Enzyme kinetics is the study of enzyme mechanisms through determination of reaction rates under varied conditions. The rate of a reaction is dependent on several factors including the concentration of the substrate and the enzyme, temperature, pH and presence of inhibitors. [1]

At the top is an illustration of the Michaelis-Menten saturation curve. On the x-axis is substrate concentrations and on the y-axis is reaction rate. A Michaelis-Menten curve is fitted to the plot as a curve that increases fast and then plateaus shortly after. The data is marked with bullets and a line between them is drawn in blue. The graph shows that as the substrate concentration increases, so does the reaction rate. The reaction rate increase is rapid at the beginning of the reaction, but as the substrate concentration increases further, the reaction rate slows down and the curve starts plateauing. At this point, the reaction approaches its maximum velocity, which is marked on the graph as V max. ½ • V max is also marked on the graph, where the reaction has met 50% of its maximum velocity. A third variable on the graph is the k m which is equal to the substrate concentration where the reaction rate is ½ • V max. At the bottom is another illustration of a graph that has time on the x-axis and the formation of product on the y-axis. The curve reflects the general enzymatic reaction, which is shown as the change in concentration over time. The change is a result of the formation of the product created from the substrate. As time increases, so do the product in a linear fashion until the curve starts to plateau as a result of a decreasing reaction rate

Figure 1: Top: Michaelis-Menten saturation curve. Bottom: Progress curve of a general enzymatic reaction.

Performing kinetic assays

The aim of a kinetic assay is to model the reaction rate, V, as a function of the substrate concentration, [S], as illustrated in Figure 1. It is, therefore, necessary to measure the rate at several different substrate concentrations. For each substrate concentration, a progress curve showing the amount of product formed as a function of time is obtained. Such a progress curve is illustrated in Figure 1. As the figure shows, the rate of the reaction is approximately constant early in the reaction; however, as the substrate is used up, the rate decreases, and the progress curve reaches a plateau. Because [S] changes during the reaction, it is common to measure the initial rates (V0) of the reactions and plot these against the substrate concentration. V0 is measured as the slope of the progress curve at the beginning of the reaction when the progress curve is still linear [1].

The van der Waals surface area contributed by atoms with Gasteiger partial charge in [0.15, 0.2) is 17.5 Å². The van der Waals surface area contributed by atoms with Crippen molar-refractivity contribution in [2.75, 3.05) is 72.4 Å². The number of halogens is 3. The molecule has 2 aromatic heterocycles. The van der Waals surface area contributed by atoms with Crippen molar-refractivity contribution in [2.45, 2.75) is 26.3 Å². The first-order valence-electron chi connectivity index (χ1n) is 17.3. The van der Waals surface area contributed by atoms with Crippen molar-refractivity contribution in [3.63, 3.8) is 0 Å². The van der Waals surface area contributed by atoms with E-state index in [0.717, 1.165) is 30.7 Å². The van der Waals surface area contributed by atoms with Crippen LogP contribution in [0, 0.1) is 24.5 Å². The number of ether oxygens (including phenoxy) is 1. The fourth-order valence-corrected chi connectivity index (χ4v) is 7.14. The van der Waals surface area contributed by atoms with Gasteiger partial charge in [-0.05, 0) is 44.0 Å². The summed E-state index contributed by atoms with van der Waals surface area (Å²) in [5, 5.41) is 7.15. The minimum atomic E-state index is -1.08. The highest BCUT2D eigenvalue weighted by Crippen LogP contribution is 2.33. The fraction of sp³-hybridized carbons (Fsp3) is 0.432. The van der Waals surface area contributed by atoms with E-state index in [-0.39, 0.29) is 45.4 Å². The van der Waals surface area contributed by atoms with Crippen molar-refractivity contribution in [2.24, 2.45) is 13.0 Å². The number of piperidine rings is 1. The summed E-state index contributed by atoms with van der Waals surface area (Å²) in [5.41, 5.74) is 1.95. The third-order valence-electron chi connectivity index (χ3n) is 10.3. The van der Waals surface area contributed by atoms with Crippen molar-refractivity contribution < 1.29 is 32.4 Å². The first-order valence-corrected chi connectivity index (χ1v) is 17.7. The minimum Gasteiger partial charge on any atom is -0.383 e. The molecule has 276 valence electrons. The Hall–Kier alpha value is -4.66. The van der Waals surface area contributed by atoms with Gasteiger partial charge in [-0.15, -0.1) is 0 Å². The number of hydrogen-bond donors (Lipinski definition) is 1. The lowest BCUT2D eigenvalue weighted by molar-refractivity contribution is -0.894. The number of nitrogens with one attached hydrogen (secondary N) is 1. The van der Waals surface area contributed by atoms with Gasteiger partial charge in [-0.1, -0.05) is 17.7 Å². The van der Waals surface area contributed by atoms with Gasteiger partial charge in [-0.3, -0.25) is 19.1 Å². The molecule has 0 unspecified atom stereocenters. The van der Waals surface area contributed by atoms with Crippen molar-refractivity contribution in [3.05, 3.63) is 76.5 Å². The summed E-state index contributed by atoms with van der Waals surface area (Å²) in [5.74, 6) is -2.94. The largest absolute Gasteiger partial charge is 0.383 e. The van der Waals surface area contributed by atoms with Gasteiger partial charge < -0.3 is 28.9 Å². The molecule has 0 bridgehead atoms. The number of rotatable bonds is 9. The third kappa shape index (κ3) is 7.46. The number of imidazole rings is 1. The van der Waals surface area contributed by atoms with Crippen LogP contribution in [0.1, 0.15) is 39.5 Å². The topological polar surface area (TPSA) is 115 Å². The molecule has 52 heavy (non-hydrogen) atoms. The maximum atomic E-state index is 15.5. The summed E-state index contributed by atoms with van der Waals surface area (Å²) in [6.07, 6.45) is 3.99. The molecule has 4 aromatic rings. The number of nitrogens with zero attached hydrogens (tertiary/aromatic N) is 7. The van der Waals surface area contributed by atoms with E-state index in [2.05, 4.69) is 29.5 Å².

The simplest model of V as a function of [S] is the Michaelis-Menten equation. Reactions where the Michaelis-Menten equation can be applied, show an increase in the reaction rate when [S] is increased; however, this increase is diminished as the rate approaches the maximum velocity, Vmax as seen in Figure 1. The Michaelis-Menten equation will be further described on the following pages [1].

Factors affecting the reaction rate

Temperature and pH also affect the reaction rate. Enzymes have an optimum pH, which is dependent on the composition of the enzyme. This is due to the properties of the amino acid side chains of the enzyme: some side chains need to be protonated or deprotonated in order to make a functional enzyme. Whether an amino acid side chain is protonated or deprotonated depends on the pKa of the side chain and the pH of the solution. For instance, histidine has a pKa of 6.0, which means that it will be mostly protonated at pH<6.0 and mostly deprotonated at pH>6.0. Note that the pKa of side chains may be altered by the environment; therefore the pKa of the side chains in enzymes is usually not the same as of the free amino acids. Temperature also affects the reaction rate: an increase in temperature leads to an increased reaction rate; however, at a certain temperature, depending on the enzyme, the enzyme will start to denature; therefore, the reaction rate will start decreasing above this temperature [1].

The simulator

In this case, you will use a simulator to perform the kinetic experiments. This simulator is based on a mathematical model, and it is therefore "perfect", i.e., it does not result in any experimental errors. This is, of course, not how the outcome of an enzyme kinetic assay would work in real life, where such perfect data would not be obtainable.

References

  1. Lehninger, Albert L.; Nelson, David L.; Cox, Michael M. (2008). Principles of Biochemistry (5th ed.). New York, NY: W.H. Freeman and Company. ISBN 978-0-7167-7108-1.

Theory overview